Translation: I should be graded on my effort, not on my mastery or lack of mastery of the material.

    "I had hoped that after meeting with the dean, I would be given a chance for a retest on material I was taught in Professor C's style..."
    Translation: I am entitled to an "A" or "B" in this course because I'm paying so much money in tuition.

  5. Many problems with the writer's argument, but if I gave a test and the class average was 58% I'd re-think that test.

    1. That depends; she's given the exact same test many times before. How does this class stack up to the previous ones? Maybe this particular group of students just doesn't cut it. It happens.

      Also: I often teach courses where there are opportunities for easy points but the exams are wicked tough. That could be the case here. In fact, stats is one of those subjects where it's possible to grind through assignments without understanding them completely by following reference materials, but then be unable to understand what you did in a test setting.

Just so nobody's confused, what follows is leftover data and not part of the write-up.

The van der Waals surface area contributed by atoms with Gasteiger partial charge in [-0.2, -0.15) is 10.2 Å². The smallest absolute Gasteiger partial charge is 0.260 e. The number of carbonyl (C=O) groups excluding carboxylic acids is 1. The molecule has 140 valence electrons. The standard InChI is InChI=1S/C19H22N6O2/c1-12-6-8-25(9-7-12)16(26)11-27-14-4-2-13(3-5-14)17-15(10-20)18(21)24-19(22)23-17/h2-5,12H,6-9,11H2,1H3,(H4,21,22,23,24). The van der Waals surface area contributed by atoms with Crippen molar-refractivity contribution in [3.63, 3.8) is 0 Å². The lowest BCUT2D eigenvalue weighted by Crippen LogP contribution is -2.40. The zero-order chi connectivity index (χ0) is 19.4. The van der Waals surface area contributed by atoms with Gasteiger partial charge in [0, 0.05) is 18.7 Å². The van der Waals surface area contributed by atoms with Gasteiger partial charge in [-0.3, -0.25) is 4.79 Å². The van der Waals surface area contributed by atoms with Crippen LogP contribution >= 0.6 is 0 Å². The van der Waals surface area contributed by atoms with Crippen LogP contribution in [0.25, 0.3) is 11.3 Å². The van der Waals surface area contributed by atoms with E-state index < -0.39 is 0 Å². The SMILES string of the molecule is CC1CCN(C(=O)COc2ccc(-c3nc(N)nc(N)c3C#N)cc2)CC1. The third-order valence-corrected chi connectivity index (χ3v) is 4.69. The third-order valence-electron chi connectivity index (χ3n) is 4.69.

There are bad teachers. But I'm seeing all the hallmarks of snowflakery, and none of the hallmarks of bad teaching.

    2. I just taught a lesson on avoiding overgeneral language and yet I used it in my comment above. By "re-think" what I meant was:

      - I would first ask myself if the test was too difficult. Did it test what it was supposed to test?

      - Then, I would ask myself if there was an issue with the curriculum or the way that I delivered it. Did we need to spend more class time or have more practice on the course concepts that were covered on the test?

      - Finally, I would think about my students' performance in the class. How are they doing on their homework? Are they coming to class? Are they participating in class? In the case of a 58% class average on a test these are the last factors that I would consider because I have never had a class where the majority of students were, for lack of a better term, slackers.